I don’t know if I’ve ever revealed this or not, but I am a big fan of the Star Trek franchise. In particular, Star Trek: The Next Generation was my first real foray into the franchise. There was an episode in the sixth season of TNG called “Relics”. In it, James Doohan from the classic series reprises his role as Scotty. Through a near miracle, he is alive and well nearly 80 years after the end of the original Star Trek movies.
Scotty is aboard the Enterprise D, and is having a hard time acclimating to life in the 24th century. So he gets a bottle of actual alcohol and goes into a computer simulation of the original Enterprise’s bridge (as seen in classic Star Trek). It’s great fan-service, as we get a chance to see not only a classic character, but a remake of the classic Enterprise’s bridge.
He was joined there by Captain Picard who shares a drink with him. The two of them begin talking about previous assignments. Captain Picard explains that his first ship was one called the Stargazer, and even though it was inferior to the Enterprise, Picard admits that sometimes he would give almost anything to be in command of the Stargazer again. Scotty reminisces about the original Enterprise, the first ship that he was ever a chief engineer for. Scotty goes on to say that of all the ships he ever served on, the original Enterprise is the only ship that he ever actually thought about from his past. Captain Picard suggests that perhaps Scotty could use his resources and knowledge and become an engineer again. Scotty tells Picard that he is no longer a kid, an that he is past the age of falling in love.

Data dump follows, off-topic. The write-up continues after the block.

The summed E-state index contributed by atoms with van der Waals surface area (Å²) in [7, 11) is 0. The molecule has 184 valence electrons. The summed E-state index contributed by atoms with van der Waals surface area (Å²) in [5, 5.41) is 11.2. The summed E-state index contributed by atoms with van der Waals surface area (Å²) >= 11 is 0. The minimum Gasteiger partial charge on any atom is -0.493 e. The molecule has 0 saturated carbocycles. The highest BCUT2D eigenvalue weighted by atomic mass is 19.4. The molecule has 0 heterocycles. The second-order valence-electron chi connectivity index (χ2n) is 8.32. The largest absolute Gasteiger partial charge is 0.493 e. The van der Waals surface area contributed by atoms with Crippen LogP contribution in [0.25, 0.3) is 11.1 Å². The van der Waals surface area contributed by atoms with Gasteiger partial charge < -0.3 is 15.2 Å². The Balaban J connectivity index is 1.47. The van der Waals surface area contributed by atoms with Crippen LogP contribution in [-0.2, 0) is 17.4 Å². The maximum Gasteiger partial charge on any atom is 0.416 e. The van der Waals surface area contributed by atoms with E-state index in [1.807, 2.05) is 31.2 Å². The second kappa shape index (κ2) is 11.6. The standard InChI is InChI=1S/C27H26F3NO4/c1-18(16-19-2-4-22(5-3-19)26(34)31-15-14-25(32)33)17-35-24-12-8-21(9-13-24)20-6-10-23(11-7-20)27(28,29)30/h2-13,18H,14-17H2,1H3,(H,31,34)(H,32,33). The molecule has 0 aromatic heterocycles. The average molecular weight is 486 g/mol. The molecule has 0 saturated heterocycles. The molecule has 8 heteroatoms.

Now, Scotty was talking about “falling in love” in more figurative sense. But I wonder sometimes if this applies in real life to relationships as well. Sometimes I feel like I have passed a point in my life for falling in love or even getting into a serious, committed relationship.
Don’t get me wrong, I enjoy the Bookkeeper a lot. We have a lot of fun together, and we have even confided that we love each other. But it doesn’t feel the way that it has for me and other previous relationships.
Sometimes I think that maybe that’s because I’ve become more jaded and more guarded when entering relationships. Other times I don’t think that’s so true. Take the Buckeye, for instance, I was completely flipped for her. I felt “it”. Of course, things with her didn’t work out. She tried to let me down gently, and then eventually revealed to me that she was getting back together with her husband. Again little, maybe that experience has made me even more guarded in matters of the heart.
Is it possible for a person to be “too old” to fall in love? I think for some people, if they’re not willing to open themselves up, maybe. Do I think that I am too old to fall in love? Not if the right person comes along. But I must admit, it feels like it’s getting tougher.